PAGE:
The lead-up to Christmas brings with it a series of inevitabilities. Christmas decorations will go up earlier than ever before, the smell of mulled wine will fill every high street and, of course, our ears will be filled with the joys of Slade, Wizzard, Jona Lewie, Flying Pickets, and all the other artists that only ever appear with the first rustle of tinsel. And there’s nothing wrong with that, right? Getting into the seasonal spirit with a bunch of tunes as comfortable and familiar as The Queen’s Speech or an embarrassingly awful Christmas jumper? Over the last few years, though, as I sit down flick through the music channels during the festive season, I’ve been noticing a trend creeping in, a trend that makes all my Christmas cheer fade away. FOMO, the dreaded fear of missing out. FOMO has been present throughout history in any communication channel that would allow individuals to gain knowledge of their friends, family, or even strangers’ lives but has increased in recent years, mostly due to social media. But in Christmas music videos?

Bear with me…

It began this year when I saw the video for Leona Lewis’s ‘One More Sleep’ where Leona, wrapping presents and decorating her tree in a snow-topped log cabin out in the woods (as you do) is suddenly joined by seven young, attractive, and seemingly extremely wealthy friends, who proceed to then have the kind of montage-perfect hi-jinks that even a Christmas special Rocky Balboa would be unable to live up to. There are drinks by a roaring fire, snowball fights, roars of laughter as the young and beautiful unwrap presents, hugs aplenty, a feast at a massive table, and someone coming down the stairs dressed as Santa.

It’s not just Leona, of course, and such FOMO Christmas videos are as plentiful as the boxes of mince pies stacked high in supermarkets up and down the country. Cascada’s cringeworthy cover of ‘Last Christmas’ follows almost exactly the same blueprint, as does Fifth Harmony’s version of ‘All I want for Christmas is You’, Ariana Grande’s ‘Santa Tell Me’, and Basshunter’s ‘Jingle Bells’; we even see it in the ultimate cheese-fest that is the video for Chris Rea’s ‘Driving Home for Christmas’ where a group of z-list celebrities have the time of their lives when their camper van breaks down (so many questions…) And here comes the FOMO. Why don’t I have a group of friends like this? Why aren’t I one of a smiling, young group of people frolicking like they haven’t a care in a world? Of course, there are reasons why. Firstly, I can no longer be described as young, and even when I was, I think frolicking was beyond my capabilities. More importantly, though, I do have cares, most of which revolve around my family, who I always spend my Christmases with. Christmases which, over the decades have usually been the same kind of set-up: grandfathers/ fathers/me asleep by 2pm, mother/wife/me up at 5am sweating over a turkey in the kitchen, paper hats, crap TV, and acid reflux. And that’s because my Christmases are ones most people in the UK can identify with. And yet these videos make me feel like I’m missing something, that I’m inferior in some way. Because that’s what they want us to feel. When we are exposed to idealised representations of others’ lives, it makes us envious, and this is in turn used by those who work in marketing to increase sales. Music videos are essentially adverts, made to manipulate our emotions in order to buy a product (or in this case, watch, download, or stream). In this way, then, the aforementioned videos are no different from the supermarket Christmas adverts which show tables laden with steaming plates of delicious Christmas fare; they’re just working on different areas of FOMO. Whereas the Christmas food ads are aimed at those cooking for their families whose fear is not providing enough quantity or quality of food, Christmas music videos are aimed at younger people whose fear is not having the same kind of fun Leona, Ariana, et al. are having. And if we aren’t, the only option is to live vicariously through them. Which involves watching their videos and streaming their music, just for a taste of that life.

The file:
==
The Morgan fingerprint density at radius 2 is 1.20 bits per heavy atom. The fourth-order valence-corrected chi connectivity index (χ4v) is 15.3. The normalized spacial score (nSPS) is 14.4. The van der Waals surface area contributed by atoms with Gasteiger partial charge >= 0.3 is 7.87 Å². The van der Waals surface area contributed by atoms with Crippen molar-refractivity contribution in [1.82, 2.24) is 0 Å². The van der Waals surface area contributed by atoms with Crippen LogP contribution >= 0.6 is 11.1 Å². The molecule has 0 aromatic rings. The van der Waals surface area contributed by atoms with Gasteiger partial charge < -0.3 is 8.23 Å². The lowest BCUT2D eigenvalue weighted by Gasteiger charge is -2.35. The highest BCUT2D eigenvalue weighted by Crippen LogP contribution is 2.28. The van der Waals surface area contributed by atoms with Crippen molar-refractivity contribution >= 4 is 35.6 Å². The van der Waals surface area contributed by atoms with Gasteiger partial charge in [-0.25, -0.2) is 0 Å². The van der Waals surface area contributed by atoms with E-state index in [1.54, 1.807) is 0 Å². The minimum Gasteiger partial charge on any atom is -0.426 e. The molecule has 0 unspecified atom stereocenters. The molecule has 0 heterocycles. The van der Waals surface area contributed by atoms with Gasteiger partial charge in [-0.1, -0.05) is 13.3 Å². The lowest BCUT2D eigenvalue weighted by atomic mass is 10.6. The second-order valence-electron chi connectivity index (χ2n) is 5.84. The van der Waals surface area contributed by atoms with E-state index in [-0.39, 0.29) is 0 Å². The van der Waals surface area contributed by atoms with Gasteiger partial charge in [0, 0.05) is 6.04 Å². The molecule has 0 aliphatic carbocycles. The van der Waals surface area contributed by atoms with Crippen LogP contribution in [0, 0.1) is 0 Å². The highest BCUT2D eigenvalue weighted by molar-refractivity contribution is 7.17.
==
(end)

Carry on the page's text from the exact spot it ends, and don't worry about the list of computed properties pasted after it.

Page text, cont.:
And it all makes me pine for the older, classic Christmas videos, where budgets were non-existent and the likes of Roy Wood and Noddy Holder had to make do with sets that look like they’d been recycled from Blue Peter. And even when Cliff Richard appears on the screen, awkwardly dad dancing on ‘Mistletoe and Wine’, there’s only one fear that I experience: FOLTR (fear of losing the remote).